Armenia isn’t top of mind when one thinks of thriving French culture just like Ghana. But this week the Armenian capital of Yerevan has been transformed into a “Francophone Mecca”, a sign of the relaxed admission standards of the Francophonie organization representing the French-speaking world. Armenia is host of the two-day la Francophonie summit which opened this morning.
President Akufo Addo is leading the Ghanaian delegation to the Summit. Earlier on before the opening ceremony, leaders and some Foreign Affairs Ministers of all eighty four participating Countries took turns to exchange pleasantries with the host and Prime Minister of Armenia, Nikol Pashinyan, and Mrs. Michaëlle Jean, the Secretary General of the Organisation internationale de la Francophonie, OIF.
From the schedule of the two day Summit, President Akufo Addo will address the gathering during the second and final day and it is expected that he will set out the agenda of his administration on how it intends to whip up interest in the teaching and learning of the French language in Ghana. At the end of the summit, Ghana’s Status in the Organisation Internationale de la Francophonie which currently stands at an “Associate Member”, will be upgraded to a “Full Membership State” of the OIF.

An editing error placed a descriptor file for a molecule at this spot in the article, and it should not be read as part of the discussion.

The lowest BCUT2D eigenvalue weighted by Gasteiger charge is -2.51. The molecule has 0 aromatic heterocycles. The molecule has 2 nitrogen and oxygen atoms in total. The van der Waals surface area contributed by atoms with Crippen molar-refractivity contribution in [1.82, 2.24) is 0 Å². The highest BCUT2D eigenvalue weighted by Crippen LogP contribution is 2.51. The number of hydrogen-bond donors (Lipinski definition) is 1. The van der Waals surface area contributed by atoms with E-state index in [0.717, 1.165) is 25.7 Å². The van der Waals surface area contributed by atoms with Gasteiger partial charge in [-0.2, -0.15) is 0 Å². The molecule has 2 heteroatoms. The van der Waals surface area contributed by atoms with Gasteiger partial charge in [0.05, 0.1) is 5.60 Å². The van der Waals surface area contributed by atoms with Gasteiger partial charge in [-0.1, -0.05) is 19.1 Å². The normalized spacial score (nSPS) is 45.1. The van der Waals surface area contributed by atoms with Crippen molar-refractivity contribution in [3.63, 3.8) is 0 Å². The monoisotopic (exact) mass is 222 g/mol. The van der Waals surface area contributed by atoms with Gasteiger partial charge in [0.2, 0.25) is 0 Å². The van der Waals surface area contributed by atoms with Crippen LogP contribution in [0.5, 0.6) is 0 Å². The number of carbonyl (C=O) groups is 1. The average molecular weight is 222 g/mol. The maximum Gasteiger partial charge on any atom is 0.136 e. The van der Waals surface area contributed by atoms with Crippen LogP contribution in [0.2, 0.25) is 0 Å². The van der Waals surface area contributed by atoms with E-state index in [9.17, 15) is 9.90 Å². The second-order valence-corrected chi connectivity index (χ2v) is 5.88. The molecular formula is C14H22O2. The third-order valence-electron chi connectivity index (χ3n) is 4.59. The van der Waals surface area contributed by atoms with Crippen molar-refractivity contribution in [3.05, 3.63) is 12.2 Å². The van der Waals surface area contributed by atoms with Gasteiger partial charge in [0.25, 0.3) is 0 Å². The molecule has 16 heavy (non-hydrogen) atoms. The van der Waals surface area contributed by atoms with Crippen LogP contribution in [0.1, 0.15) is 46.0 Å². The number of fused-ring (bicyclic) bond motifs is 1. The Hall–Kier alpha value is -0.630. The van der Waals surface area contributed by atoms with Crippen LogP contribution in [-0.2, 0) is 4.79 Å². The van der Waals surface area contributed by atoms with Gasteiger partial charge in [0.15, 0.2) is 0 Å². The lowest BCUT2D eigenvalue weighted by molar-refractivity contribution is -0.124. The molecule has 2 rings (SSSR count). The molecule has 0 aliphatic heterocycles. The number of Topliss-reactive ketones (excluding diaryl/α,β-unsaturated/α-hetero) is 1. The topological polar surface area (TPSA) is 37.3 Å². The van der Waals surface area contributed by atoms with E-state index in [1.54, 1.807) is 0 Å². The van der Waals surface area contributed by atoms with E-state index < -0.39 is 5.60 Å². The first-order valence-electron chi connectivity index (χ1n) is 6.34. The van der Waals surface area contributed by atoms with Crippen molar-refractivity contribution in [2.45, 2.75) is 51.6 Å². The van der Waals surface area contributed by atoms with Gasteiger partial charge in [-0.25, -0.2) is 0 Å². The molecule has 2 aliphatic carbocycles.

The La Francophonie Organization
The Organisation Internationale de la Francophonie (OIF), generally known as the Francophonie but also called International Oganisation of the Francophonie in the English language, is an international organization representing countries and regions where French is a lingua franca or customary language, where a significant proportion of the population are francophones (French speakers), or where there is a notable affiliation with French culture.
The organization comprises 84 member states and governments; of these, 54 states and governments are full members, four are associate members and twenty are observers. The term francophonie or francosphere (often capitalized in English) also refers to the global community of French-speaking peoples, comprising a network of private and public organizations promoting equal ties among countries where French people or France played a significant historical role, culturally, militarily, or politically.
The modern organisation was created in 1970. Its motto is “égalité, complémentarité, solidarité” (“equality, complementarity, and solidarity”), a deliberate allusion to France’s motto liberté, égalité, fraternité. Started as a small club of northern French-speaking countries, the Francophonie has since evolved into a global organization whose numerous branches cooperate with its member states in the fields of culture, science, economy, justice, and peace.